Any payment received under the following benefits and programs:
- the Canada workers benefit (CWB), formerly the Working Income Tax Benefit (WITB), which is a refundable federal tax credit for low-income individuals who have earnings from employment or business
- all financial assistance received through the Quest for Gold Ontario Athlete Assistance Program (OAAP) and the federal Athlete Assistance Program (AAP)
- payments made by Ontario or Canada pursuant to an aboriginal land claim settlement agreement
- a payment made to a band as an incentive bonus for school attendance to any dependent who is attending school
- payments received from the Opportunities Fund for Persons with Disabilities from Employment and Social Development Canada
- payments made by a mortgage insurance company that are provided directly to a bank or finance company that holds a recipient’s mortgage
- payments made under a court order that are specifically made for and applied to Administrator-approved expenses for disability-related items or services and education or training expenses incurred because of the person’s disability that are not, and will not be otherwise reimbursed
- the Ontario Property Tax Grant for Seniors which can be claimed on the Income Tax return and is received as part of the annual tax refund
- The value of grants, payments, credits, services or items provided for the purposes of energy efficiency, conservation or affordability by or in accordance with a program funded by gas distribution utilities, local distribution companies, a municipality, the Ontario Power Authority, the Ontario Energy Board, the Government of Ontario or the Government of Canada
- payments received through the Transplant Patient Expense Reimbursement (TPER) program of the Ministry of Health and Long-Term Care, which provides up-front payments or reimbursement of temporary accommodation costs incurred by eligible patients while awaiting heart, heart-lung and lung transplant
- A rent supplement funded by the Ministry of Health and Long-Term Care (MOHLTC) that is used to pay for permanent supportive rental housing for persons who are homeless or at risk of becoming homeless. The exemption will apply to payments that exceed the maximum shelter allowance up to the actual shelter costs
- payments made under the IAH – operating components are exempt as income for the portion of the payments that exceed the maximum shelter allowance up to the actual shelter costs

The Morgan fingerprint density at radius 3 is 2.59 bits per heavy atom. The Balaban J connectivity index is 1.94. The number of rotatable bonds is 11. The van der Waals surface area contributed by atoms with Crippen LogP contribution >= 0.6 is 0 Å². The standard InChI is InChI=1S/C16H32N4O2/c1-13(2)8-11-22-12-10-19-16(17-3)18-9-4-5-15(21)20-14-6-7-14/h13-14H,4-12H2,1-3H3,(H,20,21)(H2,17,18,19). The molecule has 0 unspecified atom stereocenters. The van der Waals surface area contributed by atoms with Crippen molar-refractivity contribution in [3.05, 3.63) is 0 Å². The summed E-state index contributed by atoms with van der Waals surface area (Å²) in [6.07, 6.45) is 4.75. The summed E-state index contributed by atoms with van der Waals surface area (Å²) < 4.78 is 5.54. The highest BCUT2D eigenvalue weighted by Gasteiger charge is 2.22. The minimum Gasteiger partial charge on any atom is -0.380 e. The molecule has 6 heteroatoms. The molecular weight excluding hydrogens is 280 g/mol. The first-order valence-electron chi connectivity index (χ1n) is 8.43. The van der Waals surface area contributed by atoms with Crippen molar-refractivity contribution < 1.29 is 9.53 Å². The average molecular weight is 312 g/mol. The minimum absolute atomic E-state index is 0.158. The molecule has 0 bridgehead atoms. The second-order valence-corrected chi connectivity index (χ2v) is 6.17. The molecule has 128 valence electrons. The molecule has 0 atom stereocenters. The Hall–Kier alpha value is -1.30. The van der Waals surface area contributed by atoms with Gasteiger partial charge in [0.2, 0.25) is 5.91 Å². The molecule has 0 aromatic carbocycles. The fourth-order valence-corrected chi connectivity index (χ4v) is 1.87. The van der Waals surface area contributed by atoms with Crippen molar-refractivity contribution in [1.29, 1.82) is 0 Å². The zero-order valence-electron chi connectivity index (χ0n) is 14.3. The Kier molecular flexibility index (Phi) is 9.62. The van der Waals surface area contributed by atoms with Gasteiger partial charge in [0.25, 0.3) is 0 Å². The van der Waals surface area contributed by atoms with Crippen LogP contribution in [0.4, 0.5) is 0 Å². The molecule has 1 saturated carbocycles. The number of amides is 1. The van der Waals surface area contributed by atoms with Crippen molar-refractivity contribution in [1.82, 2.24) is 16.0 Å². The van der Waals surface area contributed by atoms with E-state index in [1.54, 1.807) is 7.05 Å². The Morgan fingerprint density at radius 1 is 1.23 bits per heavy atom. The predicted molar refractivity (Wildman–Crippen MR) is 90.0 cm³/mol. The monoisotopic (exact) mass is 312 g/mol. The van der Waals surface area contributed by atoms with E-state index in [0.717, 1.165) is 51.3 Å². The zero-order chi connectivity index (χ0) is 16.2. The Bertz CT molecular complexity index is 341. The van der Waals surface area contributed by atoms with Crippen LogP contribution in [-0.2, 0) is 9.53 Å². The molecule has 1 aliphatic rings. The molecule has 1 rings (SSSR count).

- All payments made under the Canada-Ontario Housing Benefit (COHB) program (e.g., housing allowances, payments for first/last month’s rent).(See Directive 6.3 Shelter costs)
- payments made by a service manager designated under the Housing Services Act, 2011 to be used as a rent supplement or housing allowance, where approved by the Director. The exemption will apply to payments that exceed the maximum shelter allowance up to the actual shelter costs
- housing allowances or rent supplements made under the Government of Canada’s Reaching Home program (formerly known as the Homelessness Partnering Strategy) are exempt as income up to the amount that actual rent exceeds the maximum shelter allowance
- payments made under the provincial Community Homelessness Prevention Initiative (CHPI) or Government of Canada’s Reaching Home program for the following purposes are exempt as income:
- rent deposits, including first and last month’s rent
- establishing a new principal residence
- maintaining the health and welfare of a member of the benefit unit in his or her current residence
- arrears relating to shelter costs
- other housing and homelessness-related services, items or costs approved by the Director of Ontario Works
- Payments made by either or both of the Ministry of Economic Development and Growth and the Ministry of Advanced Education and Skills Development under the Youth Jobs Strategy, if, in the opinion of the administrator, the payment will be used within a reasonable period and for the purpose for which it was paid
- Payments made under the Northern Health Travel Grant (NHTG) by the Ministry of Health and Long-Term Care that exceed the upfront payment for medical travel provided under Ontario Works for the same trip
- All payments received for activities related to participating in a jury. This includes per diem payments or payments for transportation
- All payments made under the Canada-Ontario Housing Benefit (COHB) program (e.g., housing allowances, payments for first/last month’s rent) (See Directive 6.3 Shelter costs)
Arts grants awarded to any member of the benefit unit are to be exempt as income and assets if the grant is for purposes, such as, but not limited to:
- creation, production, and/or presentation of works